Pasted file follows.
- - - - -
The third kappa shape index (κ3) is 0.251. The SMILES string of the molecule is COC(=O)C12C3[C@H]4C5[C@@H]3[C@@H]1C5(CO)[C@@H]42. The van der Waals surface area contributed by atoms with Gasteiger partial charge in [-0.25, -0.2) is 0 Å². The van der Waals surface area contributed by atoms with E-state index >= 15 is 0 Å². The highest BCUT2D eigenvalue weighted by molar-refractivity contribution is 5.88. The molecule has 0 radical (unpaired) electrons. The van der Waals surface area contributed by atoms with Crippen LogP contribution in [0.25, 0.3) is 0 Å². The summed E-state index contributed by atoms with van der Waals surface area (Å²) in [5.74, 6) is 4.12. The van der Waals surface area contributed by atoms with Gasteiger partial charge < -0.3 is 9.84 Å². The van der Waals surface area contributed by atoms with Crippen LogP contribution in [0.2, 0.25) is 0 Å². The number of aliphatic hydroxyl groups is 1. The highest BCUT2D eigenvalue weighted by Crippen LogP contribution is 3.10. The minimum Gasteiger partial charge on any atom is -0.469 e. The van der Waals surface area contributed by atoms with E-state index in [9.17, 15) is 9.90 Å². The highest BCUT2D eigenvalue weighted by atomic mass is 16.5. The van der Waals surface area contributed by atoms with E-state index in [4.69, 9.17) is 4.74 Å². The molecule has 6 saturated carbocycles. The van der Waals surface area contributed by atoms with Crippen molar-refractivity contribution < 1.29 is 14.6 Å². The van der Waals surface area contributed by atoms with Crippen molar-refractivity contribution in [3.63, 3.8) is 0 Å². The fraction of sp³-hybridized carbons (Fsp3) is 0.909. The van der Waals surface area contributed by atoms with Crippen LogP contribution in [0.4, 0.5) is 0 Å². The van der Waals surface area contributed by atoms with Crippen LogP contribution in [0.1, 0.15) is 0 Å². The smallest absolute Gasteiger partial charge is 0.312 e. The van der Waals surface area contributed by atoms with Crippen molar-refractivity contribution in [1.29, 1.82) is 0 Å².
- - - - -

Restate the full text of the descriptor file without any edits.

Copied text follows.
The third kappa shape index (κ3) is 0.251. The SMILES string of the molecule is COC(=O)C12C3[C@H]4C5[C@@H]3[C@@H]1C5(CO)[C@@H]42. The van der Waals surface area contributed by atoms with Gasteiger partial charge in [-0.25, -0.2) is 0 Å². The van der Waals surface area contributed by atoms with E-state index >= 15 is 0 Å². The highest BCUT2D eigenvalue weighted by molar-refractivity contribution is 5.88. The molecule has 0 radical (unpaired) electrons. The van der Waals surface area contributed by atoms with Crippen LogP contribution in [0.25, 0.3) is 0 Å². The summed E-state index contributed by atoms with van der Waals surface area (Å²) in [5.74, 6) is 4.12. The van der Waals surface area contributed by atoms with Gasteiger partial charge < -0.3 is 9.84 Å². The van der Waals surface area contributed by atoms with Crippen LogP contribution in [0.2, 0.25) is 0 Å². The number of aliphatic hydroxyl groups is 1. The highest BCUT2D eigenvalue weighted by Crippen LogP contribution is 3.10. The minimum Gasteiger partial charge on any atom is -0.469 e. The van der Waals surface area contributed by atoms with E-state index in [9.17, 15) is 9.90 Å². The highest BCUT2D eigenvalue weighted by atomic mass is 16.5. The van der Waals surface area contributed by atoms with E-state index in [4.69, 9.17) is 4.74 Å². The molecule has 6 saturated carbocycles. The van der Waals surface area contributed by atoms with Crippen molar-refractivity contribution < 1.29 is 14.6 Å². The van der Waals surface area contributed by atoms with Crippen molar-refractivity contribution in [3.63, 3.8) is 0 Å². The fraction of sp³-hybridized carbons (Fsp3) is 0.909. The van der Waals surface area contributed by atoms with Crippen LogP contribution in [0.4, 0.5) is 0 Å². The van der Waals surface area contributed by atoms with Crippen LogP contribution in [0.1, 0.15) is 0 Å². The smallest absolute Gasteiger partial charge is 0.312 e. The van der Waals surface area contributed by atoms with Crippen molar-refractivity contribution in [1.29, 1.82) is 0 Å².